Commercial fishers are acutely aware of the potential for marine litter to cause lasting damage to their catches and the wider industry, a new study suggests.
They also appreciate they can be part of the solution, but believe others – including the shipping and offshore industries – could be doing more to support their efforts to prevent items of marine litter ending up in our oceans.
The research, published in Marine Pollution Bulletin and funded by the Department for Environment Food and Rural Affairs, assessed fishers’ perceptions of Fishing for Litter (FFL) – an initiative that has been operating around the British coastline since 2005.
With hubs in Scotland and the South West of England, its aim is to reduce the amount of marine litter in our seas by physically removing it, while also highlighting the importance of good waste management among the fleet.
Researchers at the University of Surrey and the University of Plymouth spoke to around 120 fishers and other stakeholders, including boat owners and crew both signed up and not registered with the FFL initiative.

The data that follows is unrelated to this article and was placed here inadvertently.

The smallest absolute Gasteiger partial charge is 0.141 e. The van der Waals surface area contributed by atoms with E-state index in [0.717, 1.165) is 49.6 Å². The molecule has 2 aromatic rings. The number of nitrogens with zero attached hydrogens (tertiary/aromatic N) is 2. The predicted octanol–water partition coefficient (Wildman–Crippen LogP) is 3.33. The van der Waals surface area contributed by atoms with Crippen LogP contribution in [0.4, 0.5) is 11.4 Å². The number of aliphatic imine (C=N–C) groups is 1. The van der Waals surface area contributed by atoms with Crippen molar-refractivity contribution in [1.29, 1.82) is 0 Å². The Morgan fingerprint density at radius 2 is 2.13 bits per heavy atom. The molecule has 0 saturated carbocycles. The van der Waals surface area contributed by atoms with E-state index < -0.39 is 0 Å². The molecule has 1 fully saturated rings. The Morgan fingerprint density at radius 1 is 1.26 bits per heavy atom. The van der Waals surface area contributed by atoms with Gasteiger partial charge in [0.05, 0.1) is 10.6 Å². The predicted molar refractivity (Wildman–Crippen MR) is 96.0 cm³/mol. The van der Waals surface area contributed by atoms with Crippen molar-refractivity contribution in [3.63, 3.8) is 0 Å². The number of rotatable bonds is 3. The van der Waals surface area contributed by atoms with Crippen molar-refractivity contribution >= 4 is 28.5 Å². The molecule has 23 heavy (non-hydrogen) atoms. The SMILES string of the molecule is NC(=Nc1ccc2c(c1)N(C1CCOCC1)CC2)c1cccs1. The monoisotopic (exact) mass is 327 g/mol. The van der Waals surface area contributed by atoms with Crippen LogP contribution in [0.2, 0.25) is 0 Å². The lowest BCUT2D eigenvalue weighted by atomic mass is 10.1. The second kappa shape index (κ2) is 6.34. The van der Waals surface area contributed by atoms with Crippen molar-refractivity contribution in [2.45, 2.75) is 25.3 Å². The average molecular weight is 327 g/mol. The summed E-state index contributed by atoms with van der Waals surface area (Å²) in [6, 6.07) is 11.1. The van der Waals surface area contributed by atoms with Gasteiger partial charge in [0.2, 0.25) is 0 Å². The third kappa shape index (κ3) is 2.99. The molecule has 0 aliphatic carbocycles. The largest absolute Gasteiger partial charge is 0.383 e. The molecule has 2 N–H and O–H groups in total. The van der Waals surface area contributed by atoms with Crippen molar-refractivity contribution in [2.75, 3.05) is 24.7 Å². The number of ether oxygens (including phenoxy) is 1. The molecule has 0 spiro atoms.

Overall, fishers said they often found marine litter in their hauls, adding it was extremely important to manage waste responsibly at sea and on the coast, and that keeping the sea and coasts clean was important to them.
They also believed similar attitudes were held throughout the fishing industry, adding that most fishers assumed responsibility for their own waste and for disposing of it in a responsible manner.
Those surveyed were also broadly supportive of the FFL programme, with scheme members reporting less environmentally harmful waste management behaviours at sea and in other contexts than their non-FFL counterparts.